MacDailyNews Take: Wanting and getting are two completely different things, Mr. Hastings. Does Netflix really think that they’re going to freeze a market that’s chock full of Macs, PCs, iPods, the burgeoning iPhone and soon-to-be-burgeoning Apple TVs that’s just waiting for compatible, portable rental content done right? Probably not, but, as we already know, Netflix has nothing until they roll out some likely half-baked thing come “summer or early autumn.” They have to do something, anything, however weak it may be.
Wong continues, “Netflix has spent about $40 million on the development of its streaming service during the past year. The financial commitment hasn’t been enough to convince many investors that Netflix will be able to survive a widely anticipated shift that that will turn DVDs into an afterthought as digital downloading proliferates. The persisting worries are one of the biggest reasons that Netflix’s stock price remains roughly 30 percent below its highs of nearly four years ago.”
MacDailyNews Take: Standing like a deer in the headlights of Apple’s rumored oncoming steamroller spouting vaporous promises is hardly likely to inspire investor confidence, Mr. Hastings.
Wong continues, “One of Netflix’s most formidable threats yet may be looming just around the corner, with Apple reportedly preparing to launch an online movie rental service that is supposed to include titles from News Corp.’s Twentieth Century Fox and Walt Disney Co.”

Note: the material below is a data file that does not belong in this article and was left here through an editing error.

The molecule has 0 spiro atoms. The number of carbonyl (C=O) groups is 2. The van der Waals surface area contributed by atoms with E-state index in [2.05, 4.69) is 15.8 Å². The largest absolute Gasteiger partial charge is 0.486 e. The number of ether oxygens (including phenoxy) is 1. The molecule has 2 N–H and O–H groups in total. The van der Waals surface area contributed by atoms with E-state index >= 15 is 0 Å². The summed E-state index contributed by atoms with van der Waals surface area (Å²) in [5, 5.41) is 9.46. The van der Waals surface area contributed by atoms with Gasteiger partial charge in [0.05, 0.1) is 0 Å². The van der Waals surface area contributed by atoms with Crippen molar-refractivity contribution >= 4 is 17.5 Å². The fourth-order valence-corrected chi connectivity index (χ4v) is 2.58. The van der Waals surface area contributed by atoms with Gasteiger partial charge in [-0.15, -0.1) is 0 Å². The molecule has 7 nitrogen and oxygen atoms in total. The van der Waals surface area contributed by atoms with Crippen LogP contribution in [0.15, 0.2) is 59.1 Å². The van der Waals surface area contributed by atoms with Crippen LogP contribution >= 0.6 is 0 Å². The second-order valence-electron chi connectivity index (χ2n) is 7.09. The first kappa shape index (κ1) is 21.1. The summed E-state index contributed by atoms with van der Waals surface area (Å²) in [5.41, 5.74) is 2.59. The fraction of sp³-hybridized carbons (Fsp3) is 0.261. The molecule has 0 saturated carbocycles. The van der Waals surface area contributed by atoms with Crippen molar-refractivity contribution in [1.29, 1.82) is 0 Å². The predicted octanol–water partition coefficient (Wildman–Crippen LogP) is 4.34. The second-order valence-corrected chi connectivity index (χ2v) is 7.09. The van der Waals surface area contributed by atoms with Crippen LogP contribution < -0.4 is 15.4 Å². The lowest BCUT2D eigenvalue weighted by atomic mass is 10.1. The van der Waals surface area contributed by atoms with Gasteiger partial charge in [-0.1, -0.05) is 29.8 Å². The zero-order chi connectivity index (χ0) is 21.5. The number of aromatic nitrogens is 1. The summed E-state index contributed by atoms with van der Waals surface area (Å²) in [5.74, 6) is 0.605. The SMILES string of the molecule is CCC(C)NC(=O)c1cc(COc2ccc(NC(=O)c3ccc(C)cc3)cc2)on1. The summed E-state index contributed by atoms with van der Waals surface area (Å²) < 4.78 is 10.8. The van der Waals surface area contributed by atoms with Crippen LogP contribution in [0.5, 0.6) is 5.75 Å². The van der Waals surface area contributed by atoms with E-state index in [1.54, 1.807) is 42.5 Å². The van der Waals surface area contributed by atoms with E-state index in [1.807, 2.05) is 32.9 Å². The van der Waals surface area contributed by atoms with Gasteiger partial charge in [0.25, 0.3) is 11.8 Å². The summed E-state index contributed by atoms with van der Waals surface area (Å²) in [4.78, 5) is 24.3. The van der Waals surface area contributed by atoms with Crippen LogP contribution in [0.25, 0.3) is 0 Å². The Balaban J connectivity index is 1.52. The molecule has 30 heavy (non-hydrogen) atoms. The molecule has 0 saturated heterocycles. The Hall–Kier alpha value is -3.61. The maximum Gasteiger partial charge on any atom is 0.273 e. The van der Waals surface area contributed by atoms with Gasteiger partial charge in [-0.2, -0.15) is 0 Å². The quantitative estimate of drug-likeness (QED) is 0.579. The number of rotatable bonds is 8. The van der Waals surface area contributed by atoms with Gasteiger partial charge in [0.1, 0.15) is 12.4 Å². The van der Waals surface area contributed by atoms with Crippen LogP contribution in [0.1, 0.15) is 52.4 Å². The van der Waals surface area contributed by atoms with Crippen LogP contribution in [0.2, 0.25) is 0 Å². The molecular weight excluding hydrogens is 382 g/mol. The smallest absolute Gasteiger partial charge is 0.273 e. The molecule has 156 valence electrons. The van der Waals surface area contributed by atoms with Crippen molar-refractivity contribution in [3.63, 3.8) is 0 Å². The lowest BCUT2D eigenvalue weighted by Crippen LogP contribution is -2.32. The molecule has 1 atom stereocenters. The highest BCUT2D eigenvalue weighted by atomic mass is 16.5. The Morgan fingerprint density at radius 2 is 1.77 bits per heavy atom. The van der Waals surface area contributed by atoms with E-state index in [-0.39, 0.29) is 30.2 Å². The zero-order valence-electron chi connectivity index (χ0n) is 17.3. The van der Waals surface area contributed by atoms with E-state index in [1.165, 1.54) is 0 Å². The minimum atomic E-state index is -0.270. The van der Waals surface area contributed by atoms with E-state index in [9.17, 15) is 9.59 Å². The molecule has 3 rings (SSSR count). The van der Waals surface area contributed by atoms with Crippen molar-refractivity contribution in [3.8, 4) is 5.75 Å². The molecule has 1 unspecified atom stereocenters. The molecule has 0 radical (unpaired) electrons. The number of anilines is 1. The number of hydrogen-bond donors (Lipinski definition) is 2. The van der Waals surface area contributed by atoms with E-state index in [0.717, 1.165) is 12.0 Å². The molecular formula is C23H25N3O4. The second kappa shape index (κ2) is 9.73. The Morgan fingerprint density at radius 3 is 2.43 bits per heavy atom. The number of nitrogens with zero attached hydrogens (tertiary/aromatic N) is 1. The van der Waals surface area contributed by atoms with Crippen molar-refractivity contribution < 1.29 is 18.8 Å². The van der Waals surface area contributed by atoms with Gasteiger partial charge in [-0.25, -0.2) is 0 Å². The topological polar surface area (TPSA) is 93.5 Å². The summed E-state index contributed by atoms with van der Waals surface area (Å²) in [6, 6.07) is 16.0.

MacDailyNews Take: Wong finally gets around to mentioning the impetus of Netflix’s need to spew vapor.
Wong continues, “An online movie rental service could give more people a reason to buy Apple’s device for delivering programming to TVs. The gadget, called Apple TV, so far hasn’t taken off like the company’s wildly popular iPod and iPhone. Piper Jaffray analyst Gene Munster estimates about 1.8 million Apple TV devices had been sold through 2007, but he expects another 2.9 million units to ship this year. ‘If (Apple) does what has been reported, they will reach a very big market,’ Hastings said. “But the addition of Apple to the rental market isn’t causing us to lose any sleep.'”
Full article here.
MacDailyNews Take: That last statement has a high probability of coming back to haunt you, Mr. Hastings. We iCal’ed it so fast, it’d make your head spin. Quick, somebody ask Mikey Dell what he’d do if he was running Netflix! He’d likely be right this time. Bottom line: in our experience, executives who make these type of statements are almost certainly very tired. From losing sleep.
MacDailyNews Note: That figure of “1.8 million Apple TV devices sold through 2007” attributed to Munster by Wong, may be a mistake or misprint. We’re fairly sure that Munster’s number is 800,000 Apple TVs in 2007. We do believe, however, that the article correctly reports Munster’s 2008 Apple TV sales prediction at 2.9 million units.